Hunters shoot mountain lion near Macon
KIRKSVILLE Mo – The Missouri Department of Conservation (MDC) has confirmed that a group of hunters killed a young male mountain lion west of La Plata, Mo., on Saturday, Jan. 22. According to conservation agents investigating the incident, the group was hunting coyotes on a landowner’s farm when several hunters came within 20 yards of the big cat. None of the hunters had dogs. Members of the group immediately contacted conservation agents to report the incident.
At this time, no charges have been filed since it appears that the cougar presented enough danger to the hunters to warrant the shooting.
Mountain lions are protected under the Wildlife Code of Missouri. The Code does allow the killing of any mountain lion attacking or killing livestock or domestic animals, or threatening human safety. The incident must be reported to the MDC immediately and the intact carcass, including the pelt, must be surrendered to the MDC within 24 hours.
The animal weighed 128 pounds. Members of the MDC Mountain Lion Response Team will examine the animal to gather additional information, including DNA, to help determine where the big cat came from.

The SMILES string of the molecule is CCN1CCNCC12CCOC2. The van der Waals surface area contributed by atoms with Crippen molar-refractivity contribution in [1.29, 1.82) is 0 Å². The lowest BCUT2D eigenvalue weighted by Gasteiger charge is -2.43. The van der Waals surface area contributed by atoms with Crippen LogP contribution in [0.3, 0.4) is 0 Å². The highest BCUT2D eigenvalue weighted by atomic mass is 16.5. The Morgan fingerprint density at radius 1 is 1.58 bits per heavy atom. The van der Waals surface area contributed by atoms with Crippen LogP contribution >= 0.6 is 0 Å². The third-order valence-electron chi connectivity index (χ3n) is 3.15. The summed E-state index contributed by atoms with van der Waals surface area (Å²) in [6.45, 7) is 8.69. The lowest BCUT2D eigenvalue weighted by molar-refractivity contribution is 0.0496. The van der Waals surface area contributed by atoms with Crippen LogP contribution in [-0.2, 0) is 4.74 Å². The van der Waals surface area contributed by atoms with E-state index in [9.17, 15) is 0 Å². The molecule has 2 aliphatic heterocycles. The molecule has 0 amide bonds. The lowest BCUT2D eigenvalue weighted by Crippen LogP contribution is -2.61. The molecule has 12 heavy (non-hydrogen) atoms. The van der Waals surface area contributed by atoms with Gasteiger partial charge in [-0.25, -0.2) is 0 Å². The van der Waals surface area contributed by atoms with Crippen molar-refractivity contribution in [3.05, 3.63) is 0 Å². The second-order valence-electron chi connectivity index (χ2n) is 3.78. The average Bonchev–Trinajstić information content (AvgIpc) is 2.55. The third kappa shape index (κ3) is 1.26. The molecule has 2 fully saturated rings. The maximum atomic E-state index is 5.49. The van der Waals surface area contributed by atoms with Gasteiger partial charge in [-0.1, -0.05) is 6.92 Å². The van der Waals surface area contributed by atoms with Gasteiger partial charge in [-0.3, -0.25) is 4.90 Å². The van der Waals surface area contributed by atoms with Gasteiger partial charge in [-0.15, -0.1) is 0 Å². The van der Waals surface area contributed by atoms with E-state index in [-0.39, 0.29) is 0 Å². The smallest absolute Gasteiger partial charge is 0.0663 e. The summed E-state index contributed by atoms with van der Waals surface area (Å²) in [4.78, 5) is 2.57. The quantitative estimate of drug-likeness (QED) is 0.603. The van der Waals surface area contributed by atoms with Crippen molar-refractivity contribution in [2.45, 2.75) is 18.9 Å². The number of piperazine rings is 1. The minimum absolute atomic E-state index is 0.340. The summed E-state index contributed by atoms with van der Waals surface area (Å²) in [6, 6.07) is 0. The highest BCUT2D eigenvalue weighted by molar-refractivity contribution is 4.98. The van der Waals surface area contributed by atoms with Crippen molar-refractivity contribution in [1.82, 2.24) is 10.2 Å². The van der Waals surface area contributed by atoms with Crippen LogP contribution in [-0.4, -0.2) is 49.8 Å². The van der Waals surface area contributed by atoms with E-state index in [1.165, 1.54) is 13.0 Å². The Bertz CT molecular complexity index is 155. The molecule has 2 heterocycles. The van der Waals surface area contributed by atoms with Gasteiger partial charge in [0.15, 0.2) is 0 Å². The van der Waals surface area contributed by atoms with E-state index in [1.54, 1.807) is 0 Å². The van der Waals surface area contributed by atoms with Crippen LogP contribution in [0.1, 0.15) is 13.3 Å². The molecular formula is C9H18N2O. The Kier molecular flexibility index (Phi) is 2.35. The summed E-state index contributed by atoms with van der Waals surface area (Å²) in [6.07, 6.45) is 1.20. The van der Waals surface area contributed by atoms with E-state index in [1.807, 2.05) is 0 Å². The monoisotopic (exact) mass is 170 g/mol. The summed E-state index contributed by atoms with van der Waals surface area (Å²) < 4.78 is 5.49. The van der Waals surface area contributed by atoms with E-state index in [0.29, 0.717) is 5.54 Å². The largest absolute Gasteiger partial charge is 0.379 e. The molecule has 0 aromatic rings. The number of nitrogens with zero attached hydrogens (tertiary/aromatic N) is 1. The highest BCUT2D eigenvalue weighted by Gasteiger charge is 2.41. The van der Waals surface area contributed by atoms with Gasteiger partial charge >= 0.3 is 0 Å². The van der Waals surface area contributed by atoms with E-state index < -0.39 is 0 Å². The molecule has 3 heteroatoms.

This is the second young male mountain lion killed in Missouri this month and the fourth confirmed report of a mountain lion in Missouri since November.
“These four reports bring our total number of confirmed reports over the past 16 years to just 14,” said Rex Martensen of MDC’s Mountain Lion Response Team.
Martensen added that, like in this situation, it appears that mountain lions seen in Missouri are young males roaming from other states in search of territory.
“Young male mountain lions go in search of new territories at about 18 months of age and during this time of year,” he explained. “To date, we have no evidence to suggest that a breeding population of mountain lions exists in Missouri.”
He added that mountain lions are nocturnal, secretive and generally avoid contact with humans.
Mountain lions (Puma concolor), also called cougars, panthers and pumas, were present in Missouri before pioneer settlement. The last documented Missouri mountain lion was killed in the Bootheel in 1927. The closest populations of mountain lions to Missouri are in South Dakota and a small population in northwest Nebraska.
Martensen added that MDC has never stocked or released mountain lions in Missouri and has no plans to do so.
To report a sighting, physical evidence or other mountain-lion incident, contact a local MDC office or conservation agent, or email the Mountain Lion Response Team at firstname.lastname@example.org.
For more information on mountain lions in Missouri, visit www.MissouriConservation.org and search “mountain lion.”